How do you create an economically sustainable, community-based waste reuse program that engages a wide audience of users? And what about a project that both City bureaucrats and the broader community would formally support? This would maybe work in Portland, but Chicago?
That was the question I posed to myself more than 4 years ago, after visiting the The ReBuilding Center in Portland, Oregon. Members of Our United Villages, a non-profit, community-based organization dedicated to providing resources and opportunities for community residents to share ideas to inspire practices that strengthen community, decided that in lieu of traditional grant funding, they would try their hands at constructing an enterprise to support their work. So they began selling used building materials out of a staffer’s garage. With 40% of the U.S. solid waste stream being made up of building materials, they were able find a consistent supply of stuff to sell and found that neighborhood residents were eager to both donate and purchase materials for improving their homes and businesses. Ten years later, The Portland ReBuilding Center employs close to 50 people in their retail warehouse and deconstruction services program. They pay living wages and provide health benefits to all employees, many of whom were unemployed or underemployed before working with the ReBuilding Center. They’ve long since moved out of that first garage and now occupy a 60,000 ft warehouse on Mississippi Ave in Northeast Portland. Every year, staff and volunteers not only divert tons of waste from landfills, they also provide low-cost materials for residents to improve their homes, provide critical living wage jobs and hold out a model for a sustainable, community-based business. This work guarantees Our United Villages a steady stream of resources, without the restrictions that traditional grant funding often places on many organizations.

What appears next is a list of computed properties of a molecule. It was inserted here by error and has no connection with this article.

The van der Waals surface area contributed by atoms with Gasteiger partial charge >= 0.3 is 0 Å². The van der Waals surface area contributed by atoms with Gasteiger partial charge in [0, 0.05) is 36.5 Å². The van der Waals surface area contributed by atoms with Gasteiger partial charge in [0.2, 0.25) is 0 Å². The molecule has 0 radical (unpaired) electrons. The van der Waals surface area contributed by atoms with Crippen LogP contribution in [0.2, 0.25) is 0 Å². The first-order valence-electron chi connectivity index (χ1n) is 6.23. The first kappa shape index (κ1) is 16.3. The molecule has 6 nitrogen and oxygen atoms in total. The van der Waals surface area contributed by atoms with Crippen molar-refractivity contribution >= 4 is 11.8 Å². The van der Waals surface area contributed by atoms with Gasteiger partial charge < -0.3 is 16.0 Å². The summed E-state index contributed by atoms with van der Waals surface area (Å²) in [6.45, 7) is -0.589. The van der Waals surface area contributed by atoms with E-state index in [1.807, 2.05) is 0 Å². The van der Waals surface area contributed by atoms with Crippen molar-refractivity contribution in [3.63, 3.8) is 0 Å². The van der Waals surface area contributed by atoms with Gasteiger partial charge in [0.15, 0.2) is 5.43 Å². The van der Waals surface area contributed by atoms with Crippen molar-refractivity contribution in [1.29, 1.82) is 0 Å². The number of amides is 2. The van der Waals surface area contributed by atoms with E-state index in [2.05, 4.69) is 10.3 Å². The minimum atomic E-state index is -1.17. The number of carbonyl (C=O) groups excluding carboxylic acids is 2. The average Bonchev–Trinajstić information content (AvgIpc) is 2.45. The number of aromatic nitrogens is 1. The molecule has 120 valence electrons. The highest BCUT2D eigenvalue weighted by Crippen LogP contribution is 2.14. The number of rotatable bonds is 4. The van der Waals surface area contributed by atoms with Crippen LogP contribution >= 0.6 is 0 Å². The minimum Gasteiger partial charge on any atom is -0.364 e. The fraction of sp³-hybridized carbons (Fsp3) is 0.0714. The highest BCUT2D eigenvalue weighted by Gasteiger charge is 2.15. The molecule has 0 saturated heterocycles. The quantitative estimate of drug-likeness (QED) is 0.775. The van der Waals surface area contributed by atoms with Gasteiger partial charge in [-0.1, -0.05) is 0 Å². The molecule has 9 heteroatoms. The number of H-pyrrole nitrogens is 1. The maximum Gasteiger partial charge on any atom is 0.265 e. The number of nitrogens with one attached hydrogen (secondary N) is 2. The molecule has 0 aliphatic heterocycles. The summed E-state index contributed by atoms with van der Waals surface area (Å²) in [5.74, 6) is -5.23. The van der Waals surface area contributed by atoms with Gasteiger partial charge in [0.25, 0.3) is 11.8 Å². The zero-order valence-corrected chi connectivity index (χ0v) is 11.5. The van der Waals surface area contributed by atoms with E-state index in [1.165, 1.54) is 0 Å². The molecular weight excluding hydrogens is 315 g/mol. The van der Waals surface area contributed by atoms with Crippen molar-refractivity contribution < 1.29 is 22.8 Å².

Portland’s model directly inspired the recently launched ReBuilding Exchange, a new non-profit organization dedicated to diverting waste, providing low-cost building materials to Chicago residents, creating living wage jobs for disadvantaged workers, particularly people with criminal records, and protecting natural resources. Opening the doors of our first retail location in the Brighton Park neighborhood of Chicago in mid-February, the 15,000 square foot warehouse welcomes everyone to peruse and purchase from our collection of used building materials. People can find everything from sinks and tubs to lumber and lighting fixtures and even some materials from the Creative Reuse Warehouse for craftier building projects. Our materials arrive via donations from a variety of sites, including full-scale building deconstructions through another non-profit project partner, the ReUse People of America. In addition to selling these materials, we also use them as the basis of workshops, job training programs, and programs and events for our broad constituency, including Brighton Park residents, people with criminal records, low-income homeowners and housing developers, architects, artists, designers, and contractors. The ReBuilding Exchange is also working with local organizations such as the Brighton Park Neighborhood Council to identify programs that can use the resources of the ReBuilding Exchange in ways that would engage neighborhood residents in local rebuilding and reuse programs, including a program at Kelly High School to use reclaimed wood in their shop classes and an at-risk youth training program to renovate homes of local seniors.